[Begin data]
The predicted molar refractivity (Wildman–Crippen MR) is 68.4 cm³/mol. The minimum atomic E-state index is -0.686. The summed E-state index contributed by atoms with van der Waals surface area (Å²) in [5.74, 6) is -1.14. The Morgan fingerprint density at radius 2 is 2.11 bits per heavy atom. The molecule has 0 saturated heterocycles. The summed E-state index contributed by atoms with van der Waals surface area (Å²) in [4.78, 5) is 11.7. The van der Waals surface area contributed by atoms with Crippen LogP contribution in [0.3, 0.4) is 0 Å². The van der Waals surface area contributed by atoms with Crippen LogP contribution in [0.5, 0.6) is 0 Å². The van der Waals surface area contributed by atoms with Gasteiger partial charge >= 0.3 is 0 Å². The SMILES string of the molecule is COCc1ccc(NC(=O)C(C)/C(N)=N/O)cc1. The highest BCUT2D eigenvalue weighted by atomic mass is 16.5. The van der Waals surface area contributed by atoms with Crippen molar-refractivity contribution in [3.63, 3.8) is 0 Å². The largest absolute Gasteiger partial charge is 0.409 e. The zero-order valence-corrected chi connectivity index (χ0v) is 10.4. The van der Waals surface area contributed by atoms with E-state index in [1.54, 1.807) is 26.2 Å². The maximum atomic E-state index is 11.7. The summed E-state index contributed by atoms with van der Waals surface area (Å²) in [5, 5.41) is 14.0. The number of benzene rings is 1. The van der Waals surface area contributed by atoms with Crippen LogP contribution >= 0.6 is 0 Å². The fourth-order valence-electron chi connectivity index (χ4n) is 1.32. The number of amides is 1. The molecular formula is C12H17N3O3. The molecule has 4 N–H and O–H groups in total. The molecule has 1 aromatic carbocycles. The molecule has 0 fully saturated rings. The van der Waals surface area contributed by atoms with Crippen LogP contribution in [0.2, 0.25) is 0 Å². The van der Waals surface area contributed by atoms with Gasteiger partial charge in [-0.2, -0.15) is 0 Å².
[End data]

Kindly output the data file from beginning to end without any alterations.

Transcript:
The predicted molar refractivity (Wildman–Crippen MR) is 68.4 cm³/mol. The minimum atomic E-state index is -0.686. The summed E-state index contributed by atoms with van der Waals surface area (Å²) in [5.74, 6) is -1.14. The Morgan fingerprint density at radius 2 is 2.11 bits per heavy atom. The molecule has 0 saturated heterocycles. The summed E-state index contributed by atoms with van der Waals surface area (Å²) in [4.78, 5) is 11.7. The van der Waals surface area contributed by atoms with Crippen LogP contribution in [0.3, 0.4) is 0 Å². The van der Waals surface area contributed by atoms with Crippen LogP contribution in [0.5, 0.6) is 0 Å². The van der Waals surface area contributed by atoms with Gasteiger partial charge >= 0.3 is 0 Å². The SMILES string of the molecule is COCc1ccc(NC(=O)C(C)/C(N)=N/O)cc1. The highest BCUT2D eigenvalue weighted by atomic mass is 16.5. The van der Waals surface area contributed by atoms with Crippen molar-refractivity contribution in [3.63, 3.8) is 0 Å². The largest absolute Gasteiger partial charge is 0.409 e. The zero-order valence-corrected chi connectivity index (χ0v) is 10.4. The van der Waals surface area contributed by atoms with E-state index in [1.54, 1.807) is 26.2 Å². The maximum atomic E-state index is 11.7. The summed E-state index contributed by atoms with van der Waals surface area (Å²) in [5, 5.41) is 14.0. The number of benzene rings is 1. The van der Waals surface area contributed by atoms with Crippen LogP contribution >= 0.6 is 0 Å². The fourth-order valence-electron chi connectivity index (χ4n) is 1.32. The number of amides is 1. The molecular formula is C12H17N3O3. The molecule has 4 N–H and O–H groups in total. The molecule has 1 aromatic carbocycles. The molecule has 0 fully saturated rings. The van der Waals surface area contributed by atoms with Crippen LogP contribution in [0.2, 0.25) is 0 Å². The van der Waals surface area contributed by atoms with Gasteiger partial charge in [-0.2, -0.15) is 0 Å².